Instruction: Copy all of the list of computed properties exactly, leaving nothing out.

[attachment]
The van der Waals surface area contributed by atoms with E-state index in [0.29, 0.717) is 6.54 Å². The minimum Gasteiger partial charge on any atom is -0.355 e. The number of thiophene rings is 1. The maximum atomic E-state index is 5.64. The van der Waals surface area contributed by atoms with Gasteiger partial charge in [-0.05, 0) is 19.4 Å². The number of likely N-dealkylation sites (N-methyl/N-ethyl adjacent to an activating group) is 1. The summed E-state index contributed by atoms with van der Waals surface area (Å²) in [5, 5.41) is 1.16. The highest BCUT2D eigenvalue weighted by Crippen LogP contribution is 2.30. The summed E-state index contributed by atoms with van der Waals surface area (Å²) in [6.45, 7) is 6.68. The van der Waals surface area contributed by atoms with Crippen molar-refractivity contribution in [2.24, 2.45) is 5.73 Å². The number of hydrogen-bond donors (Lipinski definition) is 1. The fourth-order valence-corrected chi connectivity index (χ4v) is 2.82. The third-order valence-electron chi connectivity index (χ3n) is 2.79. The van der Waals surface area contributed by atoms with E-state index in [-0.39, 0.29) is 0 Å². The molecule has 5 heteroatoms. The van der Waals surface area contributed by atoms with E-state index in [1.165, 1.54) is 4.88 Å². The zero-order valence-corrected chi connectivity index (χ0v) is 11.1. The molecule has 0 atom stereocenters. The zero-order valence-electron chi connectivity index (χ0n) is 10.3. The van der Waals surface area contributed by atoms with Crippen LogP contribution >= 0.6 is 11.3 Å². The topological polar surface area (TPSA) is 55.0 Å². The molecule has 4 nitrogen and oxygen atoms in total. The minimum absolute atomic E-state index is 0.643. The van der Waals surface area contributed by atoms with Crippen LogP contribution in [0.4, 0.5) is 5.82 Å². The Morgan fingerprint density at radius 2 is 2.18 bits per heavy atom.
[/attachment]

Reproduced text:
The van der Waals surface area contributed by atoms with E-state index in [0.29, 0.717) is 6.54 Å². The minimum Gasteiger partial charge on any atom is -0.355 e. The number of thiophene rings is 1. The maximum atomic E-state index is 5.64. The van der Waals surface area contributed by atoms with Gasteiger partial charge in [-0.05, 0) is 19.4 Å². The number of likely N-dealkylation sites (N-methyl/N-ethyl adjacent to an activating group) is 1. The summed E-state index contributed by atoms with van der Waals surface area (Å²) in [5, 5.41) is 1.16. The highest BCUT2D eigenvalue weighted by Crippen LogP contribution is 2.30. The summed E-state index contributed by atoms with van der Waals surface area (Å²) in [6.45, 7) is 6.68. The van der Waals surface area contributed by atoms with Crippen molar-refractivity contribution in [2.24, 2.45) is 5.73 Å². The number of hydrogen-bond donors (Lipinski definition) is 1. The fourth-order valence-corrected chi connectivity index (χ4v) is 2.82. The third-order valence-electron chi connectivity index (χ3n) is 2.79. The van der Waals surface area contributed by atoms with E-state index in [-0.39, 0.29) is 0 Å². The molecule has 5 heteroatoms. The van der Waals surface area contributed by atoms with E-state index in [1.165, 1.54) is 4.88 Å². The zero-order valence-corrected chi connectivity index (χ0v) is 11.1. The molecule has 0 atom stereocenters. The zero-order valence-electron chi connectivity index (χ0n) is 10.3. The van der Waals surface area contributed by atoms with Crippen LogP contribution >= 0.6 is 11.3 Å². The topological polar surface area (TPSA) is 55.0 Å². The molecule has 4 nitrogen and oxygen atoms in total. The minimum absolute atomic E-state index is 0.643. The van der Waals surface area contributed by atoms with Crippen LogP contribution in [0.4, 0.5) is 5.82 Å². The Morgan fingerprint density at radius 2 is 2.18 bits per heavy atom.